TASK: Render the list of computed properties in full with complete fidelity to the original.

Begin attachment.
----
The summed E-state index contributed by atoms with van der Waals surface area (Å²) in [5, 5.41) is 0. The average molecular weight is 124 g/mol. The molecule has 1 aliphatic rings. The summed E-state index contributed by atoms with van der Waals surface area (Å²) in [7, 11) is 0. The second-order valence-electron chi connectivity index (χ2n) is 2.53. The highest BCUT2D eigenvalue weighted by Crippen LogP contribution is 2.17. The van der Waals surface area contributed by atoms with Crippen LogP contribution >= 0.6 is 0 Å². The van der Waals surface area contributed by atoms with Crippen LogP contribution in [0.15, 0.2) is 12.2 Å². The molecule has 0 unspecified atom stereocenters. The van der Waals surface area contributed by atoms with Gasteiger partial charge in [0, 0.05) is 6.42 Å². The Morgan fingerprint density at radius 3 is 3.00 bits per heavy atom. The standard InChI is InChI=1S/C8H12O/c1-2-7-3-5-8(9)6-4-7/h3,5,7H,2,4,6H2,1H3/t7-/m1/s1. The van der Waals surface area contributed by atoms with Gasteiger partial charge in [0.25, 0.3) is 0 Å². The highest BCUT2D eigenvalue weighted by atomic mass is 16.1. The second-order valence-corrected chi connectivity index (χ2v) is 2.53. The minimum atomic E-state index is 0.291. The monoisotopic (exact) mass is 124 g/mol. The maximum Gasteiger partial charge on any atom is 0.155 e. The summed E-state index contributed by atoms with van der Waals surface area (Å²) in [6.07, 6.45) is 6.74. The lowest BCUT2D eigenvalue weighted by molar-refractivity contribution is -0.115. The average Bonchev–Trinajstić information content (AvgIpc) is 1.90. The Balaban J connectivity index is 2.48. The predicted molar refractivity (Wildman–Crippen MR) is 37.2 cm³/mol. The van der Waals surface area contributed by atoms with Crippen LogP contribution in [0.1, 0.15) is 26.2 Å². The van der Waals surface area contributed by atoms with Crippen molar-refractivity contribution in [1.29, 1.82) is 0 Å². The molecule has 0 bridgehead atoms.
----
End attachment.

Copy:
The summed E-state index contributed by atoms with van der Waals surface area (Å²) in [5, 5.41) is 0. The average molecular weight is 124 g/mol. The molecule has 1 aliphatic rings. The summed E-state index contributed by atoms with van der Waals surface area (Å²) in [7, 11) is 0. The second-order valence-electron chi connectivity index (χ2n) is 2.53. The highest BCUT2D eigenvalue weighted by Crippen LogP contribution is 2.17. The van der Waals surface area contributed by atoms with Crippen LogP contribution >= 0.6 is 0 Å². The van der Waals surface area contributed by atoms with Crippen LogP contribution in [0.15, 0.2) is 12.2 Å². The molecule has 0 unspecified atom stereocenters. The van der Waals surface area contributed by atoms with Gasteiger partial charge in [0, 0.05) is 6.42 Å². The Morgan fingerprint density at radius 3 is 3.00 bits per heavy atom. The standard InChI is InChI=1S/C8H12O/c1-2-7-3-5-8(9)6-4-7/h3,5,7H,2,4,6H2,1H3/t7-/m1/s1. The van der Waals surface area contributed by atoms with Gasteiger partial charge in [0.25, 0.3) is 0 Å². The highest BCUT2D eigenvalue weighted by atomic mass is 16.1. The second-order valence-corrected chi connectivity index (χ2v) is 2.53. The minimum atomic E-state index is 0.291. The monoisotopic (exact) mass is 124 g/mol. The maximum Gasteiger partial charge on any atom is 0.155 e. The summed E-state index contributed by atoms with van der Waals surface area (Å²) in [6.07, 6.45) is 6.74. The lowest BCUT2D eigenvalue weighted by molar-refractivity contribution is -0.115. The average Bonchev–Trinajstić information content (AvgIpc) is 1.90. The Balaban J connectivity index is 2.48. The predicted molar refractivity (Wildman–Crippen MR) is 37.2 cm³/mol. The van der Waals surface area contributed by atoms with Crippen LogP contribution in [0.1, 0.15) is 26.2 Å². The van der Waals surface area contributed by atoms with Crippen molar-refractivity contribution in [1.29, 1.82) is 0 Å². The molecule has 0 bridgehead atoms.